Vietnam is yet to decide the fate of babies' feeding bottles that contain a compound recently found to have adverse health effects, an official from the Ministry of Health said.
Vietnam won't make a final decision on the organic compound Bisphenol A (BPA) until after a March 2011 meeting of Codex Alimentarius Commission, whose food standards and guidelines Vietnam follows, Nguyen Cong Khan, chief of the ministry's Vietnam Food Administrator, said.
Codex Alimentarius Commission was established in 1963 by the Food and Agriculture Organization of the United Nations and the World Health Organization.
In November, the European Union announced a ban on BPA in the manufacture of polycarbonate feeding bottles from next March, and a ban on import and sale of BPA bottles from June 2011.
In an interview with Tuoi Tre, Khan said Vietnam currently restricts BPA to 0.05 milligrams per kilogram. So far, inspections by the National Institute of Testing Food Safety and Hygiene have not detected any products containing more than the limit, he said.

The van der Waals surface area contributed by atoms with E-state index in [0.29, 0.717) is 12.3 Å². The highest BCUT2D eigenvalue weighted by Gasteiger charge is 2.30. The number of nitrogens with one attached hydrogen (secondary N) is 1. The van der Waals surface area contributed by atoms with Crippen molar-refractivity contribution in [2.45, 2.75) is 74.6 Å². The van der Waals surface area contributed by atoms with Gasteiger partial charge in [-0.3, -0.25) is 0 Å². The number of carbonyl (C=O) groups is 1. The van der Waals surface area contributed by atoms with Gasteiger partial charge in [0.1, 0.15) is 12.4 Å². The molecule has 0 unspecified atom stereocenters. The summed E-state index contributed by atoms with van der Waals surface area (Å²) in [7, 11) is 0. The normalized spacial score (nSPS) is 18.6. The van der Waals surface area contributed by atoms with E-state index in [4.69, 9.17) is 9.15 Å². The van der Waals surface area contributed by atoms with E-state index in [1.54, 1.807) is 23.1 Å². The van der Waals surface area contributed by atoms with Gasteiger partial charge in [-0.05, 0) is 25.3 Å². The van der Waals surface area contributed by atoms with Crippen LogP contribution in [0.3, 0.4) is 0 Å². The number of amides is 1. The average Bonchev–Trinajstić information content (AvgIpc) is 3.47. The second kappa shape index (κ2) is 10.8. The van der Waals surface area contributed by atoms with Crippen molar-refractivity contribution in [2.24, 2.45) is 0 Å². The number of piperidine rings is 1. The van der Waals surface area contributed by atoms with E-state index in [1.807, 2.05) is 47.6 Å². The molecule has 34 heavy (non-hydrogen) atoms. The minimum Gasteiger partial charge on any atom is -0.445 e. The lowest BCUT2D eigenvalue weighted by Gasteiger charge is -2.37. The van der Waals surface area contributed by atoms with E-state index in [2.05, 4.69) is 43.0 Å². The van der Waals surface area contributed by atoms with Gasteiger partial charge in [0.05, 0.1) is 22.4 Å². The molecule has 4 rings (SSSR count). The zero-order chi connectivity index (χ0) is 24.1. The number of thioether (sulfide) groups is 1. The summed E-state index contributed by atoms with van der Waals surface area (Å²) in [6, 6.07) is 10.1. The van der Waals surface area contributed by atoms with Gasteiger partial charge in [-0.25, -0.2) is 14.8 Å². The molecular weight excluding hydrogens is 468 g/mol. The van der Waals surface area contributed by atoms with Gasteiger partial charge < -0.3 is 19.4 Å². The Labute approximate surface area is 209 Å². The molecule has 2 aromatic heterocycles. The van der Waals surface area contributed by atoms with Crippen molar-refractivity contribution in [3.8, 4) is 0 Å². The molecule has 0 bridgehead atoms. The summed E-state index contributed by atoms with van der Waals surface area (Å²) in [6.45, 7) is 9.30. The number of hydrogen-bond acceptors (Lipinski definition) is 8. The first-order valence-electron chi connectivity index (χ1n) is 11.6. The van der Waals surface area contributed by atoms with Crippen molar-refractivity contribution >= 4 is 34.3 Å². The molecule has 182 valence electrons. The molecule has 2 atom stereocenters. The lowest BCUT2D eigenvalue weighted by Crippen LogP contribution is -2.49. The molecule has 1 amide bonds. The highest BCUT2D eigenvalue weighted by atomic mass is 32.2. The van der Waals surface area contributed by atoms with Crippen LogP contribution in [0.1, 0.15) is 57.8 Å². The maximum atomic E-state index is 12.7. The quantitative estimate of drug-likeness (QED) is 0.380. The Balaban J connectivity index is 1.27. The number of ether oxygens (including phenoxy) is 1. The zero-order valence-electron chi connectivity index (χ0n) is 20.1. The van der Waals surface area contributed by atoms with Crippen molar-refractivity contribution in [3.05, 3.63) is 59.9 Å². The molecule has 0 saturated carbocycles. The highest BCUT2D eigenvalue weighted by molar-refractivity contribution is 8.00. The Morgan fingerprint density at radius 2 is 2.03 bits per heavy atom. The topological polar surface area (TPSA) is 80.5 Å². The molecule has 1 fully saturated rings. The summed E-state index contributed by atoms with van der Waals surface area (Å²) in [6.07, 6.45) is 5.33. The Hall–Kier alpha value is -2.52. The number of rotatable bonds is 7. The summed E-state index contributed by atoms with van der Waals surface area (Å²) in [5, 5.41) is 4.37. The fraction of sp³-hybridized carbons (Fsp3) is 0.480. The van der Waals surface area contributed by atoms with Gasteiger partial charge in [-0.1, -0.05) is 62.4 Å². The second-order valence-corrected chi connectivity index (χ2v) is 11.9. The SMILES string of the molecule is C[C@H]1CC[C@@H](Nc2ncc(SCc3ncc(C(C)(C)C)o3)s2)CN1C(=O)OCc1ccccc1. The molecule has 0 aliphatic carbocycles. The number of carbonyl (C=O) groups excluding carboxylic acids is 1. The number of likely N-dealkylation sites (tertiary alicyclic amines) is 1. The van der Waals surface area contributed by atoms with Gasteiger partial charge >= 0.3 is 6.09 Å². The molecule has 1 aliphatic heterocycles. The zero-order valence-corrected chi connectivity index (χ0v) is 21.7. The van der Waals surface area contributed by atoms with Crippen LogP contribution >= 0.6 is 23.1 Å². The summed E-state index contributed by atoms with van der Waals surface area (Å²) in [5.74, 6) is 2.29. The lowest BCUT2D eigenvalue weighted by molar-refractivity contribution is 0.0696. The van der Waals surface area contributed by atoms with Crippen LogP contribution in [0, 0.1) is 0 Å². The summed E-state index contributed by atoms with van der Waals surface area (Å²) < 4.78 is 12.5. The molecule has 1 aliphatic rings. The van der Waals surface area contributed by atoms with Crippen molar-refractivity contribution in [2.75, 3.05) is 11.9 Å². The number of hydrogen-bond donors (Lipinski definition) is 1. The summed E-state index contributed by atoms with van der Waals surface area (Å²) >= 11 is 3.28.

Scientists have not conclusively found the amount of BPA which is harmful for children, he said. Studies have only shown that BPA might have effects on development, immune response and tumor promotion.
Khan also said that feeding bottles for infants available in the market often have unidentified origins and unpublished quality standards.
He suggested mothers breast-feed their babies, which is safe and good for babies' health.
Meanwhile, Le Truong Giang from the Institute of Chemistry said that with new findings on BPA's effects on children, it is necessary to formulate a plan to ban the toxic BPA from all products manufactured for children.